A ray of hope from the twin triumphs

Published : Aug 16, 2003 00:00 IST

TWO recent successes have brought Indian football into focus again.

TWO recent successes have brought Indian football into focus again. East Bengal has proved that Indian clubs can hold their own on foreign soil with a stupendous victory in the LG Cup ASEAN Championship, while the title-win by the Indian Under-18 team in an international youth tournament in Wales, beating a Brazilian side to boot, is a significant development in the context of the country's youth development programme.

Suddenly, then, like a good spell of rain in a drought-hit area, the success has brought happiness around. For a sport which has been struggling for an identity and direction to get away from the shackles of vested interests and move towards a more organised and systematic path of development, the twin triumphs have offered a sliver of hope.

They have not come a day too soon for Indian football. What has appalled football watchers over the years has been the reluctance of the administration to break from the past and usher in modern methods of development, in particular professionalism in every area of activity. Time without number this bane of Indian football had been highlighted on various platforms but without triggering any tangible improvement in matters.

To some extent it had to do with the vastness of the country and the varying practices followed at different areas. Partly it also has to do with the dogged indifference of the officials in the past. Nothing reflected this more than the way national championships have been reduced to mere rituals, both in terms of their conduct and participation.

It was at the first major conference held in New Delhi about five months ago, under the auspices of both the Asian Confederation and FIFA that a major thrust was sought to be given vis-a-vis the need for a total revamp of the administration and bringing in professionalism. In the eyes of the Asian body, there is much that India could contribute to the development of the sport in the continent, considering its history and its current potential.

While the present set of office-bearers have shown eagerness to set changes in motion, it certainly takes time to remove the cobwebs and introduce modern thinking. It is in such a setting that the latest success story is not just a matter to rejoice but also a shot in the arm.

What is noteworthy about East Bengal's success is that it has come about at the expense of a team which is placed in the top five in Asia. Also, the performance was a vindication of Coach Subash Bhowmick's theory that a team's success depended not just on foreign players but on proper blend with the native talent and on physical fitness. That this club now has a fitness expert, a new development, needs to be underscored.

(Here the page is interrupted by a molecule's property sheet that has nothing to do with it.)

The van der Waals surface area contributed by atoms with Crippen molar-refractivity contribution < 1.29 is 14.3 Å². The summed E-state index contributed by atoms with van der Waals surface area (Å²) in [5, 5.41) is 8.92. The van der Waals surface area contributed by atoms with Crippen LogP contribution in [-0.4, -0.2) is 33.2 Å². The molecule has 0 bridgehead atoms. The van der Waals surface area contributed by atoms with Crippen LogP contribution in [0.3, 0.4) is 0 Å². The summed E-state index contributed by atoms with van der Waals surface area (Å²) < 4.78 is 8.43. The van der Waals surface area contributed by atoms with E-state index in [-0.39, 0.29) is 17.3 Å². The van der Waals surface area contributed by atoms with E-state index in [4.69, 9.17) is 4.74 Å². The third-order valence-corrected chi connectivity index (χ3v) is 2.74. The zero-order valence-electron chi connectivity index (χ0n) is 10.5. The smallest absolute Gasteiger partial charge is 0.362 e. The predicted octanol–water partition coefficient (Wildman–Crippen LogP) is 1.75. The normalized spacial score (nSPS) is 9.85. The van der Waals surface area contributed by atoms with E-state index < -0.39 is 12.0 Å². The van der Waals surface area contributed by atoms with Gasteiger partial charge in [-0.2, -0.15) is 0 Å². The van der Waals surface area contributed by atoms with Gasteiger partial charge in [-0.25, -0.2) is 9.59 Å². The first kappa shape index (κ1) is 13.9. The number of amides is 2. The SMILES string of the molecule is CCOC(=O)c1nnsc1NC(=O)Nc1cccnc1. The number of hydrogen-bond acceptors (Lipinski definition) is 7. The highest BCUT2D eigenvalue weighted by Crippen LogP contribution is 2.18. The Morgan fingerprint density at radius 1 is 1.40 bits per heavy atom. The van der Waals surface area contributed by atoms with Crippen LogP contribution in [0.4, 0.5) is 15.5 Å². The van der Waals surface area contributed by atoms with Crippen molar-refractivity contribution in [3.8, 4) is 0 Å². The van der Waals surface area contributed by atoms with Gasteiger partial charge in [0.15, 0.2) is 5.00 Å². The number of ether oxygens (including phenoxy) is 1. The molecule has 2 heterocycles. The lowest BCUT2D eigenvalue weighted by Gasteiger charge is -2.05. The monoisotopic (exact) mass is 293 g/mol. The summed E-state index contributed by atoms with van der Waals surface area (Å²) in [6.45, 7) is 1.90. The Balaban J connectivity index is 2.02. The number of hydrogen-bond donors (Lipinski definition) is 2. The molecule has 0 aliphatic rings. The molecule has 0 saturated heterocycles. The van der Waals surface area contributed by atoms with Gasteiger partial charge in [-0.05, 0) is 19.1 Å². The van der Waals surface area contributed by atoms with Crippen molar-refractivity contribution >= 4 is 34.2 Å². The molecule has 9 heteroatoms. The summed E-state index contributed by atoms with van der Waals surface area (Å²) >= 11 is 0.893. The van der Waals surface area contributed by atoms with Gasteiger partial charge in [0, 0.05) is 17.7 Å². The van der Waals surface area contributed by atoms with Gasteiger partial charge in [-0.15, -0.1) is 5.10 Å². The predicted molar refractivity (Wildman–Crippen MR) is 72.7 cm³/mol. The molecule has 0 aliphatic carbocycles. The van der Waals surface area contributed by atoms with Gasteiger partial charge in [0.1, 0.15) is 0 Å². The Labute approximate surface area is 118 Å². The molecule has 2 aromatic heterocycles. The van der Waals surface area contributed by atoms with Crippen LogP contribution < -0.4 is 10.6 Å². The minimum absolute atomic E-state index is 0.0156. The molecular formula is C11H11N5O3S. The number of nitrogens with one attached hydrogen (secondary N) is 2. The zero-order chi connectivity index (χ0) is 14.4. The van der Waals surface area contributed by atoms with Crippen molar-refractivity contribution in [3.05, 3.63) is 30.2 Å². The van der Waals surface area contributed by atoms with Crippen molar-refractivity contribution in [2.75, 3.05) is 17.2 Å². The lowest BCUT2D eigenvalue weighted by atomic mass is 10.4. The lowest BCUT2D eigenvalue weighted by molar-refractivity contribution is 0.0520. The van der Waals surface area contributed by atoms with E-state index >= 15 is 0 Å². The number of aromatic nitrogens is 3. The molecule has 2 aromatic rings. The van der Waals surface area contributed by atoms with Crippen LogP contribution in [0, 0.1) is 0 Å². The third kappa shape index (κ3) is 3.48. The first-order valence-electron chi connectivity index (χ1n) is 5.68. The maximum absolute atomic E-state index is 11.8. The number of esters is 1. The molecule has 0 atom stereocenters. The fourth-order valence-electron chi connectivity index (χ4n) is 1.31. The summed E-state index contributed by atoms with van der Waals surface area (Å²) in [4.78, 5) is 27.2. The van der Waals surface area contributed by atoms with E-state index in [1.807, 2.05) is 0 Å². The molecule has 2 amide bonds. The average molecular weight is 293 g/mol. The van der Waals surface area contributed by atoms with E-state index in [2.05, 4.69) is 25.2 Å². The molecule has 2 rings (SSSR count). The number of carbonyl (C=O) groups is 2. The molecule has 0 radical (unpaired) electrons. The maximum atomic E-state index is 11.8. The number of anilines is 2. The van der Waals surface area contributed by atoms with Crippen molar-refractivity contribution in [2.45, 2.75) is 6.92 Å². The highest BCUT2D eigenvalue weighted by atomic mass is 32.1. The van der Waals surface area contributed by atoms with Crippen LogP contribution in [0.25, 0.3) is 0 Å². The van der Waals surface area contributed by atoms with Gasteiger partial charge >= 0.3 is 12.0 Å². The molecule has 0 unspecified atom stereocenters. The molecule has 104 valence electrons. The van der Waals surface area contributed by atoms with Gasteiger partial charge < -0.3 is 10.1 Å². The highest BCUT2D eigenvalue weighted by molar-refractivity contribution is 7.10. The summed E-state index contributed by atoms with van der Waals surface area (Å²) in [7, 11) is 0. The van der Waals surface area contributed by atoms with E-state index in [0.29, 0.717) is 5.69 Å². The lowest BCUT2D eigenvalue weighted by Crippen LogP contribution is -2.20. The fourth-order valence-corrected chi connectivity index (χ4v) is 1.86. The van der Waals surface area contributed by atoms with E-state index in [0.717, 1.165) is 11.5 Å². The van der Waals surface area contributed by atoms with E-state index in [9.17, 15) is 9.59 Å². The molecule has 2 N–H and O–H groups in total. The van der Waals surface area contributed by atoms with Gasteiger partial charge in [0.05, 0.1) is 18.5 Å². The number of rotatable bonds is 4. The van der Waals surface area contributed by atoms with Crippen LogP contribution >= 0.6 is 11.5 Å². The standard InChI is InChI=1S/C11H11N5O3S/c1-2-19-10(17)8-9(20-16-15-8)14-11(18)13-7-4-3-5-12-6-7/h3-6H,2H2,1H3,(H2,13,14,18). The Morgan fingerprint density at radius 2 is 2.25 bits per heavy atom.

Of course Bhowmick's task was made easier by the superb touch that the current star player, Bhaichung Bhutia was in but credit has to go to the entire combination. Bhutia's success would not have been as phenomenal without his colleagues' support, in particular players like Surkumar Singh, Avito D'Cunha and of course the foreigners, Sulay Musah and Douglas Da Silva not to forget the fine goalkeeping by Sandip Nandy. Overall it was a performance worthy of emulation by other clubs in the NFL.

Equally significant is the effort of the junior squad. Having given enough notice at the prestigious Milk Cup tournament in Ireland where it did not progress far but still had a significant gain in terms of a win over renowned Dynamo Kiev, the combination struck gold in the Wales tournament.

It is a boost to the junior development programme aimed at putting together a team for the 2010 World Cup and certainly a pat on the back for the Tata Football Academy since a majority of the players come from there.

This has been one Academy in the private sector which had steadfastly kept its objective intact and churned out quality players. If in the recent past these players made their way to the leading clubs, the stress now on the junior programme has enabled them to come together to earn success.

With another International fixture for the Under-19 coming up shortly in Jamshedpur under the auspices of TFA, the juniors have a chance again to keep India's flag flying high. The need then is to sustain this tempo, for growth stems from strong training at the grassroots.

The success of TFA on the other hand should motivate other corporate bodies to join hands in the development of a sport, which at the international level today is not just the most popular but is a billion-dollar industry. AIFF could also lead the way in establishing tie-ups with major academies in the world and spreading the benefits to areas which have been providing the major flow of talent lately. Indeed Bhutia's success alone should make AIFF look nowhere beyond the North East and Sikkim in particular.

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